Art Historical Self Portrait

Materials required

  • Pencils or graphite sticks, various grades from soft to dense.
  • Kneaded eraser.
  • Cheap drawing paper.
  • Tracing paper (optional, for exploring options)
  • Acrylic gesso.
  • Heavy chipboard.
  • Black and white acrylic paint.
  • Bristle brushes.
  • Water cups.
  • Brush cleaner.
  • (In the final stage we will add color using primary and earth tone pigments.)

Learning Sequence

001 Basic Facial Proportions. Begin by drafting the basic facial proportions. Be sure to use only graphite and kneaded eraser at this stage.

This is a general starting point for the human face, so in GENERAL, remember that:

  • The eyes are located approximately one-half the distance between the top of the skull and the bottom of the chin. (Most beginners draw the eyes too high up on the face.)
  • The eyes are approximately one-fifth the width of the face; they are equally spaced also. So, if you divide the face into five equal spaces from side to side, the eyes will be located in the second and fourth space. (Most beginners draw the eyes too close together or too far apart. They are also usually drawn too small.)
  • The bottom of the nose is located approximately one-half the distance from the center of the eyes to the bottom of the chin.
  • The top and bottom of the ears can usually be placed to align with the center of the eyes and the bottom of the nose.
  • The opening in the mouth is normally located a little less than half way between the bottom of the nose and the bottom of the chin. The width of the mouth is usually the same as the distance between the centers of the eyes.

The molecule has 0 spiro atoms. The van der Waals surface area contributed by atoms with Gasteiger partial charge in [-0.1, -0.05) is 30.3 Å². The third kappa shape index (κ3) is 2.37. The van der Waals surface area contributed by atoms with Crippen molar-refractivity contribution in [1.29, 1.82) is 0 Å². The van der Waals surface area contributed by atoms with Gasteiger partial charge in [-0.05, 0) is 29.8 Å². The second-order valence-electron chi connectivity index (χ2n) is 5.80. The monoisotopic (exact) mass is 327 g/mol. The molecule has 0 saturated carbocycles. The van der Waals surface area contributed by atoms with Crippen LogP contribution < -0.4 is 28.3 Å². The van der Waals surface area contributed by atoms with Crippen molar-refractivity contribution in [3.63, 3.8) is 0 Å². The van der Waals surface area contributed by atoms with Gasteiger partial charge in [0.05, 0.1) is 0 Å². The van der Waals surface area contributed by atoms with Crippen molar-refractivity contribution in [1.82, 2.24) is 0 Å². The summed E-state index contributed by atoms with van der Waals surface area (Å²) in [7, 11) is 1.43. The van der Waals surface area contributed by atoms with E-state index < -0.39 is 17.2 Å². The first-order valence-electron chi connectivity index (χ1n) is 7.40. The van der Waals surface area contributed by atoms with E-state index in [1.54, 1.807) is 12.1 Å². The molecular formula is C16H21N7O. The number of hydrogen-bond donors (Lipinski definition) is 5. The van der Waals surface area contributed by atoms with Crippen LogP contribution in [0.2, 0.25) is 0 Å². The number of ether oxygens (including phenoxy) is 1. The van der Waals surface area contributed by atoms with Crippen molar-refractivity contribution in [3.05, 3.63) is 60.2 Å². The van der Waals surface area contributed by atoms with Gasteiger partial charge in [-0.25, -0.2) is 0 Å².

These “rules” will get you started. Just remember that these are general rules and NO ONE has a general face… you’ll have to adjust your drawing as you make specific observations about your own face when you look in the portrait mirrors.

002 Personalize. Refine your sketch by looking in a portrait mirror and correcting details to better match your own face. Only concern yourself with facial characteristics… ignore clothing and hair for the time being. You will probably use your eraser a lot at this point.

003 Research. Research period portraiture and costume that interest you. Be sure to find out how costume reflected one’s economic and cultural status. Costume might also indicate what your job was. Try a Google search for “renaissance portraits” in the Images section.

004 Costume. Pretend for a moment that you have a time machine that will transport you back to the High Renaissance in Italy. What would your status have been? Your job? Based upon those ideas, develop a rough sketch of the clothing you might have worn.

005 Merge. Combine your two sketches. Continue to only use graphite so that you can correct for size and proportion as you work.

006 Research Places. Research two things: (1) Renaissance places and (2) one-point-perspective. You’ll create a one-point perspective sketch of the place you have been transported to. Renaissance artists used mathematical perspective to direct the viewer’s eye toward the most important part of an artwork… in this case, your portrait.

007 Background. Combine your background into your sketch. Enclose the background within an archway, a device that many period artists might have used to create a sense of depth.

008 Grisaille.  FIRST, GESSO THE BOARD AND TONE THE ENTIRE CANVAS MEDIUM GRAY. Transfer your drawing to the primed gray surface. Using only black, white, and grays, create a full tonal range grisaille painting. This is a technique used by period artists before adding color. (Note: my example is VERY rough just to get the point across… you’ll want to be detailed and accurate.)